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Opinions Mixed In Pa. On Legalizing Marijuana

WARREN, Pa. — Recreational marijuana use is now legal in New York.

If smoking and vaping are legal in a location, smoking pot is legal there, too — according to the state.

There are, of course, differing opinions about that law. And it remains to be seen what impacts the change will have in Pennsylvania.

Warren County borders New York, so it might be convenient for some residents to head north, cross the state line, get some pot, and light up. And, it would be legal for them to do so.

“Of course, I do not see any legal reason why not, if it is legal there,” Warren County District Attorney Rob Greene said. “Marijuana is already here, so will New York legalizing it make it easier to get legally? Of course,”

“I am quite sure they do now, regardless,” Youngsville Borough Police Chief Todd Mineweaser said when asked if Pennsylvanians would be heading to New York to take advantage of the change. “People that like to get high do it whether we have laws on the books or if it’s legalized. They don’t care about laws or rules.”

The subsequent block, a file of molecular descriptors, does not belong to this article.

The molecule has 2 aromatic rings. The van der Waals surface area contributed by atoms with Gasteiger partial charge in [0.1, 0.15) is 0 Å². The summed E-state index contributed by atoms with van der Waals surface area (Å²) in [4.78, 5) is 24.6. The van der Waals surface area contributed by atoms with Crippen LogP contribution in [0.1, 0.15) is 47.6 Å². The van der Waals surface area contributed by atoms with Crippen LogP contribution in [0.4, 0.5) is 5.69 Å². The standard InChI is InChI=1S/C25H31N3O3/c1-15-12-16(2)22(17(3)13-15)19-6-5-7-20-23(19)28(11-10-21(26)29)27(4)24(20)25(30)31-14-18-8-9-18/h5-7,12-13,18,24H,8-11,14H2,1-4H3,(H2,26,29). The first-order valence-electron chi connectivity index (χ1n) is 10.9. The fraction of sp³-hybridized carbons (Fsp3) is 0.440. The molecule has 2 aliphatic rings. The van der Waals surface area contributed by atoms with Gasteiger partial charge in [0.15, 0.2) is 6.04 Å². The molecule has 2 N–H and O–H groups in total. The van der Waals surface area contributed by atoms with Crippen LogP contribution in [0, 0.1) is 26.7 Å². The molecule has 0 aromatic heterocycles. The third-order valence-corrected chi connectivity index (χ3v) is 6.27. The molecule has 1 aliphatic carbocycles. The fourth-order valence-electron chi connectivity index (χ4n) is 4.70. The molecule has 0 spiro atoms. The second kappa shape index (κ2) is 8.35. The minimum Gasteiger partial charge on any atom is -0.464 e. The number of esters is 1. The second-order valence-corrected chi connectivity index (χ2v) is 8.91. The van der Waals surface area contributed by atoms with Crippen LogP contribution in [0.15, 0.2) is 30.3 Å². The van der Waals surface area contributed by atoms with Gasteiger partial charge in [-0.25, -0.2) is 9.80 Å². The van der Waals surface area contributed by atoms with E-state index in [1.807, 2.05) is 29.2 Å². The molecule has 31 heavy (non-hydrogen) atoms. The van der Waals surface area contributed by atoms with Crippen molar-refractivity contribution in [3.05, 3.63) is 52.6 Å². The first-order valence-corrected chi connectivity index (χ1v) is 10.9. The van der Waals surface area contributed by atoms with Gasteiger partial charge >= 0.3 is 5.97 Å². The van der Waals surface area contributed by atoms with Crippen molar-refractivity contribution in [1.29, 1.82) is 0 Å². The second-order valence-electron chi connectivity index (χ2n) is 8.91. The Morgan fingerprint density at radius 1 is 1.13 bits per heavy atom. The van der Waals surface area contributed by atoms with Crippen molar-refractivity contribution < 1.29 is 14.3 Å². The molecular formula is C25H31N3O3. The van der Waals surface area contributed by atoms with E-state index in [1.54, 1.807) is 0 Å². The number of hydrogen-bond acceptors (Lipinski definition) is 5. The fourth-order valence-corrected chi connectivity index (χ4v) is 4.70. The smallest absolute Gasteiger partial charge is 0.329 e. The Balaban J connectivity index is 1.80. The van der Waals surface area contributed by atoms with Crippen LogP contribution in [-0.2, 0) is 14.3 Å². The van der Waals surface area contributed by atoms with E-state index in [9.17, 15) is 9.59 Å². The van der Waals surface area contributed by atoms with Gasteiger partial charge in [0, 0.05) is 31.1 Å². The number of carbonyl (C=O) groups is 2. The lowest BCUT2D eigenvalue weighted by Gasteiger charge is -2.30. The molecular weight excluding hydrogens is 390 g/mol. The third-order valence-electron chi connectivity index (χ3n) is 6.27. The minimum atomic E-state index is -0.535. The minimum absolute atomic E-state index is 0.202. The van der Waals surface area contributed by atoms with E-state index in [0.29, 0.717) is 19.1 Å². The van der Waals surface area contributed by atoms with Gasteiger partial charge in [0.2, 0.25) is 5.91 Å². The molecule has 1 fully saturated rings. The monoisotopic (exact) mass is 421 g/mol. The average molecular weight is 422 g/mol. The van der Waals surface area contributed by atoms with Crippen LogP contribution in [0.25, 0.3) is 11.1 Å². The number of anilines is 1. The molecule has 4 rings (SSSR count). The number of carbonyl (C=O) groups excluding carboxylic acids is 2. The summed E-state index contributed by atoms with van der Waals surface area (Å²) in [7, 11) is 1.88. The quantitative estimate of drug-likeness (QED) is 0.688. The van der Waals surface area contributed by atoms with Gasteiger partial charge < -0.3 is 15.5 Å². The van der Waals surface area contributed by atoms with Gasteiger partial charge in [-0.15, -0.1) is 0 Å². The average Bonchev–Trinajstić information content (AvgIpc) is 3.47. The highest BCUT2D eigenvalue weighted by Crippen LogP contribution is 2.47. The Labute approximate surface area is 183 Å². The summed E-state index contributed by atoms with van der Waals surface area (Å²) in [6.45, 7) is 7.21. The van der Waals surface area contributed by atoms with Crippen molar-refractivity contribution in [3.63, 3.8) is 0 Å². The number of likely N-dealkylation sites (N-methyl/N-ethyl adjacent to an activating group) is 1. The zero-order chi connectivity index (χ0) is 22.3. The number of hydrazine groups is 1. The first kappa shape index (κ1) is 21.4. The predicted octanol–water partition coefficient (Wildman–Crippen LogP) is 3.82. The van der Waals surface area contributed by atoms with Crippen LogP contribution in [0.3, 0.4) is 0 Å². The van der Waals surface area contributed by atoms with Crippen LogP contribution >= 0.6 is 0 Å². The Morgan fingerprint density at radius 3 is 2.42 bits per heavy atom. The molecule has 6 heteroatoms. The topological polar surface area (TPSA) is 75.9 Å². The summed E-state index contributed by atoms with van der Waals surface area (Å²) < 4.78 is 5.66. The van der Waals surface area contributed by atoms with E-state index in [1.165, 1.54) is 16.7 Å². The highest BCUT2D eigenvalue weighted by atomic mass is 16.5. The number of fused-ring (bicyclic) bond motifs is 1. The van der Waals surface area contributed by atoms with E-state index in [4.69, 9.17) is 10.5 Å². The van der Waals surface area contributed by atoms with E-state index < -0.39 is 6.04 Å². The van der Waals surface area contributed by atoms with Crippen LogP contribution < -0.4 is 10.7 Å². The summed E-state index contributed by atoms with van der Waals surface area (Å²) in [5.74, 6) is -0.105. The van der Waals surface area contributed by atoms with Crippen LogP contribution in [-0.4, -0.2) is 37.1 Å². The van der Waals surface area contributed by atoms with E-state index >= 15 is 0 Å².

The Times Observer asked if the change would be a problem.

“Oh, it’s going to have a negative impact on us in PA,” Mineweaser said. “If PA residents decide to drive across the state line to get high I sure hope they don’t attempt to drive back to PA high or possess any drugs because you may get arrested.”

There isn’t even a question that impaired people will be driving back to their homes in Pennsylvania, he said. There is precedent.

“New York being a border state, people will drive there for drugs like they did when the legal drinking age was 18,” he said. “Once people started crashing and dying from DUIs they changed the law.”

For Greene, the subject is not so clear.

“There are a number of factors that need to be looked at as to if New York legalizing marijuana will cause ‘problems’ here to go up or down,” Greene said.

Legal marijuana is likely to be safer than something acquired illegally on the street from someone who is knowingly committing a crime to deliver it, he said.